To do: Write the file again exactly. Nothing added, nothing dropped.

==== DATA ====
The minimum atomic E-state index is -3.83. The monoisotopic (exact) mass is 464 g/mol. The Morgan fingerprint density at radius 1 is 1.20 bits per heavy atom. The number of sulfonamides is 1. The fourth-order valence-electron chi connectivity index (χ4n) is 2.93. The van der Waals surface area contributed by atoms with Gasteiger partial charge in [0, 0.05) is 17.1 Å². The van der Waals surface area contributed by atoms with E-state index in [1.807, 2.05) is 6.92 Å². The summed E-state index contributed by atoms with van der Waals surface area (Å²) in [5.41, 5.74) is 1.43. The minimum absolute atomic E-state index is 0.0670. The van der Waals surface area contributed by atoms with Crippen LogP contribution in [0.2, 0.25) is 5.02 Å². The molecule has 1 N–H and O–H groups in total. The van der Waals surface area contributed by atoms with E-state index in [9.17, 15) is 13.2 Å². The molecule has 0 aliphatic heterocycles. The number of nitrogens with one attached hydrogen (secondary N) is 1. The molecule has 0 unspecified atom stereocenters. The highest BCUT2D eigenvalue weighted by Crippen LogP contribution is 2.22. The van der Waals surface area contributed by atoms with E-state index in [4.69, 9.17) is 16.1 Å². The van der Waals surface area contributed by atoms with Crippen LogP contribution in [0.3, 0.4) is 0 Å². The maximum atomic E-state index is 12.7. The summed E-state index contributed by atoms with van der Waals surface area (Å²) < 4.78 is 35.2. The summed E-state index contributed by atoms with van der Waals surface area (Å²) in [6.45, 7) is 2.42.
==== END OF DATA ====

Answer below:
The minimum atomic E-state index is -3.83. The monoisotopic (exact) mass is 464 g/mol. The Morgan fingerprint density at radius 1 is 1.20 bits per heavy atom. The number of sulfonamides is 1. The fourth-order valence-electron chi connectivity index (χ4n) is 2.93. The van der Waals surface area contributed by atoms with Gasteiger partial charge in [0, 0.05) is 17.1 Å². The van der Waals surface area contributed by atoms with E-state index in [1.807, 2.05) is 6.92 Å². The summed E-state index contributed by atoms with van der Waals surface area (Å²) in [5.41, 5.74) is 1.43. The minimum absolute atomic E-state index is 0.0670. The van der Waals surface area contributed by atoms with Crippen LogP contribution in [0.2, 0.25) is 5.02 Å². The molecule has 1 N–H and O–H groups in total. The van der Waals surface area contributed by atoms with E-state index in [9.17, 15) is 13.2 Å². The molecule has 0 aliphatic heterocycles. The number of nitrogens with one attached hydrogen (secondary N) is 1. The molecule has 0 unspecified atom stereocenters. The highest BCUT2D eigenvalue weighted by Crippen LogP contribution is 2.22. The van der Waals surface area contributed by atoms with E-state index in [4.69, 9.17) is 16.1 Å². The van der Waals surface area contributed by atoms with Crippen LogP contribution in [0.3, 0.4) is 0 Å². The maximum atomic E-state index is 12.7. The summed E-state index contributed by atoms with van der Waals surface area (Å²) < 4.78 is 35.2. The summed E-state index contributed by atoms with van der Waals surface area (Å²) in [6.45, 7) is 2.42.